Welcome to Eureka Street

back to site

Entitlements saga asks what is legitimate political work



The question of proper parliamentary and government work expenses remains unresolved. Whether rural MPs should use charter flights or commercial airlines is the latest aspect.

Sussan Ley talks to votersEvery element of political work expenses is now under sceptical public scrutiny. The recent case of former Minister for Health Sussan Ley is just one of many questionable instances which have stained reputations and ended careers.

Too many politicians have been involved to see it as anything other than a systemic problem. Such individuals should always be held responsible but there is a genuine problem to be resolved.

The central question at the heart of the entitlements issue is what is a legitimate work expense for politicians. The matter of who should then pay for it is controversial but ultimately secondary.

Political representation is a distinctive occupation. Ministers and MPs have a job in which their 'work' is not easily defined. Meeting and greeting is essential. Constituents demand it of their MP, and it is widely regarded as a key to being a good politician.

MPs are encouraged to go on 'listening tours' around their electorate. In the case of senators this legitimately means the whole state. For federal ministers like Ley it means the whole country.

Unfortunately, however, as Simon Cowan of the Centre for Independent Studies correctly notes, 'should a politician want to be in a particular location for personal reasons, they can essentially manufacture legitimate business anywhere in the country'.

This is true especially of ministers, and the more senior the minister, the easier it is for such travel to be explained away as work. Events can either be initiated by individual constituents or groups who then invite politicians, or created by the politician who then invites members of the public.


"If it is a major sporting event, like football finals, it may not look like work but it is, even for political leaders who genuinely enjoy such events. For non-sporting leaders it may be excruciating."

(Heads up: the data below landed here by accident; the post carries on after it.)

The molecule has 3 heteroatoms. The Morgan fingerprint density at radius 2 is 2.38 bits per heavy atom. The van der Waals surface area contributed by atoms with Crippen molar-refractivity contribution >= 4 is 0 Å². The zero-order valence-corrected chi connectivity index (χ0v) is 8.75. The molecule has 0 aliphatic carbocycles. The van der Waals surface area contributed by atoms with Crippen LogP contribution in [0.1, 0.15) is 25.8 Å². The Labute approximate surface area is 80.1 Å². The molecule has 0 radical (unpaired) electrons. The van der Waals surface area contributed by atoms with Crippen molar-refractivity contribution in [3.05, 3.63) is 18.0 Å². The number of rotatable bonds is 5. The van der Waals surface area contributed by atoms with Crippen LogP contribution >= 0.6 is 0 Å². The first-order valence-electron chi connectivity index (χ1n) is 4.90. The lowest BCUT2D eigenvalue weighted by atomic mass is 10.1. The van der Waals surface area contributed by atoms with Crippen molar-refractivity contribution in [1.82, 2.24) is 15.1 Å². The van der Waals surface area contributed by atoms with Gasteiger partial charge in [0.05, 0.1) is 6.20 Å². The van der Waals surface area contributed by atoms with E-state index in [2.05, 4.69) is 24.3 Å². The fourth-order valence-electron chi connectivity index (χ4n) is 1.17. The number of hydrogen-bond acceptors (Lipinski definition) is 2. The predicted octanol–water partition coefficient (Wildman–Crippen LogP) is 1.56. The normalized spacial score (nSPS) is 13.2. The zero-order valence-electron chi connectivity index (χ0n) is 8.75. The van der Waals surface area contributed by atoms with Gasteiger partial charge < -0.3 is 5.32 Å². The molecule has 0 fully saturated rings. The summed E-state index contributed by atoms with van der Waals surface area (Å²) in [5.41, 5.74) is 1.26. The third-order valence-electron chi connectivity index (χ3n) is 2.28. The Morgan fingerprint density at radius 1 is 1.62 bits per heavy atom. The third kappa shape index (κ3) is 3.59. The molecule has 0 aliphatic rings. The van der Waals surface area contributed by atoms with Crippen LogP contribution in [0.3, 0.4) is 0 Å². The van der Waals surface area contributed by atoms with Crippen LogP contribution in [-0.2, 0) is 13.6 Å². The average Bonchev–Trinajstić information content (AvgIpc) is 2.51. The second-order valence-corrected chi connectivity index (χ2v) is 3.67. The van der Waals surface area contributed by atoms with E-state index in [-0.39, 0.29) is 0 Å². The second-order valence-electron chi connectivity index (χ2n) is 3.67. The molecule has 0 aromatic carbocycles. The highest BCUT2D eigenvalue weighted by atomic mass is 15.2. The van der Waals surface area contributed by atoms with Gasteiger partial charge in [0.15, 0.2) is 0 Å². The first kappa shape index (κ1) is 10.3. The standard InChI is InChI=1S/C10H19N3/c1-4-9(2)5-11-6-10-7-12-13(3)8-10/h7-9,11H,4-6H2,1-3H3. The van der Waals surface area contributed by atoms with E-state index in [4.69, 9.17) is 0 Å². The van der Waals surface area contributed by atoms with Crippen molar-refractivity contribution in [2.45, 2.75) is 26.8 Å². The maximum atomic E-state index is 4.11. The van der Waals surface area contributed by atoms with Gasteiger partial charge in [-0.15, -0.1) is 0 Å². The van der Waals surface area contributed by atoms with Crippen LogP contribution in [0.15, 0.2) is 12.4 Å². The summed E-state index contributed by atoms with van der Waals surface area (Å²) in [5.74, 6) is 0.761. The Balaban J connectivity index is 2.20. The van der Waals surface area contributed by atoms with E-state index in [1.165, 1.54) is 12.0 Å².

They can be party political or community events organised by groups like chambers of commerce, trade unions or professional bodies, or school fetes, prayer meetings, demonstrations or factory tours. The diary of any politician is filled with such events.

The bigger ticketed events such as sporting and cultural events, which often look like rorts, regularly feature free tickets for politicians to attend as the guest of the organisers. The ticket may be free but the politician, often accompanied by their partner, is expected to pay for their own travel/accommodation. This leads inevitably to the question of whether the employer, in this case the public, pays, or whether the politician, deciding this is not a work expense, pays for it out of their own pocket.

Who should pay depends on the office held by the politician and the definition of political work. For the most senior politicians, including the prime minister and opposition leaders, their presence at just about any event anywhere in Australia (bar personal, family and party political events) is legitimate work because it is a reasonable public expectation that they interact with the community in this way. If it is a major sporting event, like football finals, it may not look like work but it is, even for political leaders who genuinely enjoy such events. For non-sporting leaders it may be excruciating.